While much has been done to boost disaster preparedness in the country, the country still lags behind in the aspect of post-disaster reconstruction, a study published by state think tank Philippine Institute for Development Studies (PIDS) revealed.
According to Deanna Villacin, Tatum Ramos, and Marife Ballesteros, PIDS consultant, former research assistant, and vice-president, respectively, the government’s current financing instruments are “inadequate to meet the needs to address medium to severe [disaster] events” in the country.
However, they noted that these instruments may cover less-costly recurring disasters. The authors attributed this inadequacy to the “higher frequency of occurrence of large-scale natural disasters and climate change” in the country in the last five years.
For example, for recent disasters such as Typhoon Lawin (Haima), Typhoon Nina (Nock-ten), and the Surigao earthquake, the Office of Civil Defense has recorded postdisaster reconstruction needs of about P32 billion.
For 2013 Super Typhoon Yolanda, about P214 billion was needed for post-disaster reconstruction, according to the National Economic and Development Authority. The study also identified specific problems in implementing post-disaster reconstruction projects in the Philippines. For roads and bridges, which are handled by the Department of Public Works and Highways, delays and backlogs are also blamed on inadequate funding. The bulk of the funding comes from the National Disaster Risk Reduction and Management Fund (NDRRMF), supplementary budgets, and additional appropriations.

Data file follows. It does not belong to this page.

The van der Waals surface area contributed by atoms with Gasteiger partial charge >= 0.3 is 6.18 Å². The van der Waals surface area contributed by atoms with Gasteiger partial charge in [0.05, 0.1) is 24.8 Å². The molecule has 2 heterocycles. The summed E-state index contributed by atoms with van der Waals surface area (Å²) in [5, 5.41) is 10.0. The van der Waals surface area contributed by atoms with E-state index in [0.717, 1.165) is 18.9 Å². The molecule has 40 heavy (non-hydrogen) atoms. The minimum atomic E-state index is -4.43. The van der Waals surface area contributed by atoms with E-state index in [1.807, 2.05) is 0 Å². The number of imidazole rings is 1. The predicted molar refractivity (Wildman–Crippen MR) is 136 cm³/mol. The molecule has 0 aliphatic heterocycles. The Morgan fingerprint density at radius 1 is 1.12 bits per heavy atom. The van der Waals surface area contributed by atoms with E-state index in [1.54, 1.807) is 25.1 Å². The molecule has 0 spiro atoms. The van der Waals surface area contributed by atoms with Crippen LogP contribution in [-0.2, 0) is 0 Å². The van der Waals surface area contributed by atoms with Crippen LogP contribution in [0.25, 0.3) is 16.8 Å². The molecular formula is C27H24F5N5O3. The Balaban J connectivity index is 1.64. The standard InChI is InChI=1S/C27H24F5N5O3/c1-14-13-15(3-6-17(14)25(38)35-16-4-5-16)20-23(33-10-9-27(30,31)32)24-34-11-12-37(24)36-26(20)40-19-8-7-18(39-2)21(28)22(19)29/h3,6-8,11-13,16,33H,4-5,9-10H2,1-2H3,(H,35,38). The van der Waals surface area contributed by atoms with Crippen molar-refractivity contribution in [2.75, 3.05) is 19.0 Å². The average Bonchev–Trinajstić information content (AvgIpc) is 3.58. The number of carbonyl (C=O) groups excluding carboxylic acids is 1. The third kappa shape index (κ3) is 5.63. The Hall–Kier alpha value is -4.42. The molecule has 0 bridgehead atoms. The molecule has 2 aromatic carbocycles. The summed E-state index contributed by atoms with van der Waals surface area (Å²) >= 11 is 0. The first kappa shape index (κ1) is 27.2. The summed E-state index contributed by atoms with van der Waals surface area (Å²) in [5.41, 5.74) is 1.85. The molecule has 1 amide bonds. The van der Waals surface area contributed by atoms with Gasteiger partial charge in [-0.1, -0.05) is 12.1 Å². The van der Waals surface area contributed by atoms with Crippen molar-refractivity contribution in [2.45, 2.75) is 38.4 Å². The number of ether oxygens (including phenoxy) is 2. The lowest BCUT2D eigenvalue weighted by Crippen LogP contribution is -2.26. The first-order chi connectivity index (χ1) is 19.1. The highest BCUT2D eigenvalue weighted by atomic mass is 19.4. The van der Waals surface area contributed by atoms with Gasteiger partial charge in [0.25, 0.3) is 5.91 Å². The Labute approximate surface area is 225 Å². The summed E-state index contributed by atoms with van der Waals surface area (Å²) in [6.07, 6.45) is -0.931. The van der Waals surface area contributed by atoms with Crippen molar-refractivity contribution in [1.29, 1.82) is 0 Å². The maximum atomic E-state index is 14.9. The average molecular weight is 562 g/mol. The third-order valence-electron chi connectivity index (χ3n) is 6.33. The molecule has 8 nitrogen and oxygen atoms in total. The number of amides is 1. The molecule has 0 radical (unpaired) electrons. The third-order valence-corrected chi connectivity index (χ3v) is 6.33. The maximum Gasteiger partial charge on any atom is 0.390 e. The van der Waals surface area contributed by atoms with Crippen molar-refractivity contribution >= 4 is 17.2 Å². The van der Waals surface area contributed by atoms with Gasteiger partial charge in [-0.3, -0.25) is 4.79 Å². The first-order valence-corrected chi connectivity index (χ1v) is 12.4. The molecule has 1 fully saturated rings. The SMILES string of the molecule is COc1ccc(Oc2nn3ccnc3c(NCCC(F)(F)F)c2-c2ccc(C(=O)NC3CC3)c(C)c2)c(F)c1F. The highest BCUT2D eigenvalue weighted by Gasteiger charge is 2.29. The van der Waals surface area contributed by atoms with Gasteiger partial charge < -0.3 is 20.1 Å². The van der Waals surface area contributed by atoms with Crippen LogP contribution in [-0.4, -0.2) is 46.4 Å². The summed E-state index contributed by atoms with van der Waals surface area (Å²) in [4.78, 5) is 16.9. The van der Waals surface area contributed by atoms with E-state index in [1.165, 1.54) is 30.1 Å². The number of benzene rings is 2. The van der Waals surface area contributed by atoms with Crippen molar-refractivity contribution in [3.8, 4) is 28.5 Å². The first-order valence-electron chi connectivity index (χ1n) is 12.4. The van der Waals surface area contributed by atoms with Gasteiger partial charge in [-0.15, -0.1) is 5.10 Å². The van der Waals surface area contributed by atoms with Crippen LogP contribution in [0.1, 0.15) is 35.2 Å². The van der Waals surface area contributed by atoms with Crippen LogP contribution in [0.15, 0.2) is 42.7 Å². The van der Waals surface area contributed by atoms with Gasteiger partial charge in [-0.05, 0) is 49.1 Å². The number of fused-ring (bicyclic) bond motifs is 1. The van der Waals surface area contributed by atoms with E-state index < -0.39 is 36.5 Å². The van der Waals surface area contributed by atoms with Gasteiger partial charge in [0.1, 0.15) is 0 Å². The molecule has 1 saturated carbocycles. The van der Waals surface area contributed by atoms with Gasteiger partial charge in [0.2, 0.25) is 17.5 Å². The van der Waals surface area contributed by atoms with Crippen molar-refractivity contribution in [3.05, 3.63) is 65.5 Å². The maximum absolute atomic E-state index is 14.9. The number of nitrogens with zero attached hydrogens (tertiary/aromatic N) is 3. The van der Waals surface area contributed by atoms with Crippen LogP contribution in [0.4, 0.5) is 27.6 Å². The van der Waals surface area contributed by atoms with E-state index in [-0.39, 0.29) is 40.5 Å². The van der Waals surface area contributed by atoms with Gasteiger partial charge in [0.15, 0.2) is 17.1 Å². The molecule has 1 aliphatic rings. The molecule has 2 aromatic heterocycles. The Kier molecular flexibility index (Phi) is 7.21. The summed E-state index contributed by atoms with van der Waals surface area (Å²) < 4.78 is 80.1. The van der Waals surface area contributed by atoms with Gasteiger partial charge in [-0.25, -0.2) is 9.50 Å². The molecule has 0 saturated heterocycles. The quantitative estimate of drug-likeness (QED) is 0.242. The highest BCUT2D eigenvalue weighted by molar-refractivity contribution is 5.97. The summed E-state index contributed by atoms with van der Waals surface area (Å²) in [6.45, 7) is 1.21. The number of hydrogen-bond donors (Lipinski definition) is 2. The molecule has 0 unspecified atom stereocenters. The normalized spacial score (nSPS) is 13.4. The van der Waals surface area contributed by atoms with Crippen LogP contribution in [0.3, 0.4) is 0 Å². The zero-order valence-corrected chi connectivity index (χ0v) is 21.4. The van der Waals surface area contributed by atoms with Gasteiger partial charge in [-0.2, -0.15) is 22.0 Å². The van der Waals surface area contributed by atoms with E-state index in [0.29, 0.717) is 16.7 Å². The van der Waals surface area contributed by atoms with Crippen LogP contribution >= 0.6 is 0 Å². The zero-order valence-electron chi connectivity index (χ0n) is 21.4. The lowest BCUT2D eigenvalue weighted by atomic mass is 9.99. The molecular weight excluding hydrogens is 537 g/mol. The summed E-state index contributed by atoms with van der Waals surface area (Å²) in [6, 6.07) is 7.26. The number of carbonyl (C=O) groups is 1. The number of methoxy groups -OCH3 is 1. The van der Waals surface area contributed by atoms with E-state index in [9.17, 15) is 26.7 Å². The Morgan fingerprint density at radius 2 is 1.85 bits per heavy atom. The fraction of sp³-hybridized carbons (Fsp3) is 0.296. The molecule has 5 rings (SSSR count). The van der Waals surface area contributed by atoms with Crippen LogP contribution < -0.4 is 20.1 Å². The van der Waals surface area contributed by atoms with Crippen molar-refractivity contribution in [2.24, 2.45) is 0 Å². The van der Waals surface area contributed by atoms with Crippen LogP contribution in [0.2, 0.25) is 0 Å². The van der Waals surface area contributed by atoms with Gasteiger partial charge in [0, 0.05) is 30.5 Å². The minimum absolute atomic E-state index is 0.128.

The authors also noted issues on budget processing and execution, such as protracted actions on requests averaging more than a year, according to interviews with the DPWH conducted in 2016.
Problems such as unclear emergency procurement guidelines and lack of skilled personnel and materials available also brought challenges to the agency. Meanwhile, the uncertainty on who can access funds created difficulties in reconstructing school buildings, the study also found out. For instance, only the DPWH can implement projects from the New Construction and Repairs Fund, despite the funds being under the regular budget of the DepEd.
The agency also competes for access to its quick response fund (QRF) after the streamlining that has caused funds to be grouped with the QRFs of other “nonfirst responder agencies”, according to the study.
On post-disaster reconstruction issues surrounding the housing sector, the authors identified problems such as “poor quality of housing units and unsuitable sites of resettlement projects, lack of basic facilities at resettlement sites of National Housing Authorities and the Department of Social Welfare and Development, weak coordination among NHA, local government units, and end users during project planning and implementation, and the difficulty in finding suitable land for low-cost housing and titled lands for procurement purposes”.
The authors also noted the lack of monitoring system for donations from private sector and nongovernment organizations (both locally and internationally), creating confusion on which reconstruction projects have not been started yet or have already been completed.
To improve financing of post-disaster reconstruction in the country, the authors suggested enhancing “ex ante financing mechanisms especially in improving existing indemnity-based insurance programs”, considering the frequency of disasters nowadays.
To generate more funds, the authors suggested strengthening of private sector’s role in addressing problems in the housing sector, which receives the bulk of post-disaster reconstruction resources, as this will allow government to allocate the funds meant for housing to other critical projects.
Problems in procurement and budget release should also be addressed immediately, so that funds are easily activated during emergencies, according to the authors. They cited the recently approved revised guidelines on accessing the NDRRMF as a solution to this.